Published on: August 29, 2012
by Jennifer Roberts for Community Care:
Our behaviour – good, bad or indifferent – is a clear expression of our feelings and needs. It is a form of communication and is demonstrated in a myriad ways. Memory, concentration, communication and the ability to reason things out or make sense of what is happening are often impaired in people with dementia.
There are many forms of behaviour that can challenge you when caring for a person with dementia. They may repeat things, push you away, or become irritable, agitated or aggressive while you are trying to provide care or support. You may feel uncomfortable if their mood changes and they start shouting or swearing at you or appear to have no interest in themselves or their care. They may pace around or wander off. Some people with dementia experience hallucinations. This can be difficult behaviour to understand, especially if time with a person with dementia is limited.
What might be the cause of the challenging behaviour?
To understand or make sense of challenging behaviour, it is important that you try to see things from the perspective of the person with dementia, who may be frustrated, fearful or stressed; feel lonely or suffering from pain and discomfort; misunderstand what is happening; feel ignored, overlooked and not in control of their life; or feel disorientated.
How can you help?
● Stay calm and don’t take challenging behaviour personally – it is rarely aimed at you as an individual;
● Show that you recognise and understand the person’s feelings;
● Use reassuring words and speak in a calm, respectful manner;
● Avoid making the situation worse (perhaps stop the activity you are doing and try something else);
● Focus on what they are able to do well rather than on things they find challenging.
What do you do if a challenging situation occurs?
Think about what happened just before the behaviour changed. Who was there? Did something you say trigger an angry response? Did you speak too quickly, ask too many questions or ignore or talk over them? Did anything in the person’s surroundings change?
Could difficult behaviour be down to something you did (for example, approaching the person from behind, perhaps startling them, or touching or moving a part of their body that may be painful)? Could the behaviour be related to the person’s history or personal preferences? Perhaps you are trying to put them to bed when their favourite programme is on TV, or maybe you are talking when they are trying to listen to the news.
Record what you see
It is important to observe the behaviour you are seeing and record it. Be specific, using descriptions rather than one word. It is not enough to say a person was angry as that can be interpreted differently by different care workers. You need to describe how they expressed their anger. By describing what you saw it will make it easier for another care worker to recognise the signs more easily.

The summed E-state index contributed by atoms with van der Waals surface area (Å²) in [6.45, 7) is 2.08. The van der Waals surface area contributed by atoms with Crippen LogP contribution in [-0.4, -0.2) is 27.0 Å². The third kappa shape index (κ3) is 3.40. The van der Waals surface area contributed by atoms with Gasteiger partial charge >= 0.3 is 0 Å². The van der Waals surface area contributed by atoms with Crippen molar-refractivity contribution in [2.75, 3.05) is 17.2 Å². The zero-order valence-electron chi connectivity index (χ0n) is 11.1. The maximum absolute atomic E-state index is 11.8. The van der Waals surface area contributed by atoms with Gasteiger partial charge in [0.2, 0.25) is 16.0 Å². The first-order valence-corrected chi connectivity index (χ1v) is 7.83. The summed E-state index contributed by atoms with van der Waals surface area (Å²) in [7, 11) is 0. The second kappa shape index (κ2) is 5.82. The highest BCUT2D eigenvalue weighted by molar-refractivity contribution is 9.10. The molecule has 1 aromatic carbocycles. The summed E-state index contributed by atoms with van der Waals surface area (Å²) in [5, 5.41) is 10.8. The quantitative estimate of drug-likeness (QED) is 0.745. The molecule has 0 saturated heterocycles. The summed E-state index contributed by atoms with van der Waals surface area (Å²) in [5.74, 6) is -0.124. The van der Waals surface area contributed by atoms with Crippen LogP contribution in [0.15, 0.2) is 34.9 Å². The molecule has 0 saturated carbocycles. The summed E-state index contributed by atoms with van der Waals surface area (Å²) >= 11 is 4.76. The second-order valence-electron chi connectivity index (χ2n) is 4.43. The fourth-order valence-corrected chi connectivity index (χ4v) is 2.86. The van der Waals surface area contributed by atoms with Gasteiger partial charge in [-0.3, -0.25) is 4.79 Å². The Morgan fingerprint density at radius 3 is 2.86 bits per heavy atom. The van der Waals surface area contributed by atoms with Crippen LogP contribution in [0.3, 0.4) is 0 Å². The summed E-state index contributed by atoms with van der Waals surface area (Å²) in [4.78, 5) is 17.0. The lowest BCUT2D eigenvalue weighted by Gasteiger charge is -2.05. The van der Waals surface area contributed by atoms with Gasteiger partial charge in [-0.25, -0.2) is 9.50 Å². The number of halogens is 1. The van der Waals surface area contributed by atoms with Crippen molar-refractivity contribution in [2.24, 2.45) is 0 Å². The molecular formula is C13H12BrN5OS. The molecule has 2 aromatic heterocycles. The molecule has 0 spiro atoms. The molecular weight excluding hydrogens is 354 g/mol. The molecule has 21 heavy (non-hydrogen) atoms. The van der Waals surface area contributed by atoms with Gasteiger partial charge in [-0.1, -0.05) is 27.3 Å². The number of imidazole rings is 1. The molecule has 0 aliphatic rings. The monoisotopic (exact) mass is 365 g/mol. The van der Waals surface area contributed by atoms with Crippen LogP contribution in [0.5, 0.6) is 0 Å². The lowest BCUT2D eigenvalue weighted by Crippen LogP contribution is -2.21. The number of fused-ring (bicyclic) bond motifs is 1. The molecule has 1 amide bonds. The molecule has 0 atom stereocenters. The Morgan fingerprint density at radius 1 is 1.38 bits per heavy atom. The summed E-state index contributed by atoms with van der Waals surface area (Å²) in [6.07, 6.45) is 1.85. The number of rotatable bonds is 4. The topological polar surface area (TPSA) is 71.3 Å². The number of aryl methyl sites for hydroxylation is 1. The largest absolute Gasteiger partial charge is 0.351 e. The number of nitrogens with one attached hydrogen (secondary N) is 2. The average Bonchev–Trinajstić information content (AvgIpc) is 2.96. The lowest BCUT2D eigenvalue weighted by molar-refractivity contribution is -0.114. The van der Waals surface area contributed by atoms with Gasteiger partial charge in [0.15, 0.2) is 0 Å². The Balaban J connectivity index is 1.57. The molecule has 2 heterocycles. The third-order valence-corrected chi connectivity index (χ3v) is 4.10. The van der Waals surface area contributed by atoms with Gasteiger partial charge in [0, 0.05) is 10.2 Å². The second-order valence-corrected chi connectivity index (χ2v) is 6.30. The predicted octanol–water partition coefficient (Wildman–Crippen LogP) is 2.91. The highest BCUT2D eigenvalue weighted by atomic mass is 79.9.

Care workers often work alone so it is important to record how any situation involving challenging behaviour has been resolved. Make sure you describe what actions were taken and how the person responded. Their personal care plan can then be adapted to meet their needs and reduce the number of situations where challenging behaviour may occur – a more satisfactory outcome for all concerned.
Understanding the person behind the dementia
The more you know about the person with dementia you are caring for, the more likely you are to understand the reason for their behaviour. So it is important that you see and understand the person behind the dementia (that is, what makes them tick, what they have done in their lives, personal likes and dislikes and important relationships). For example, if someone has been a teacher they may prefer to stand up and walk around as they did in class. You can make sense of this behaviour if you know their background and by working with and around it you can reduce the risk of it becoming challenging.
Sometimes you may experience challenging behaviour because of a change in roles: so a wife who has cared for her husband and children all her life may find receiving care difficult.
Sometimes challenging behaviour is as a result of a memory being triggered that produces a reaction; on other occasions it may be related to surroundings. For example, if a person with dementia does not recognise their reflection in a mirror they may become anxious that another person is in the room.
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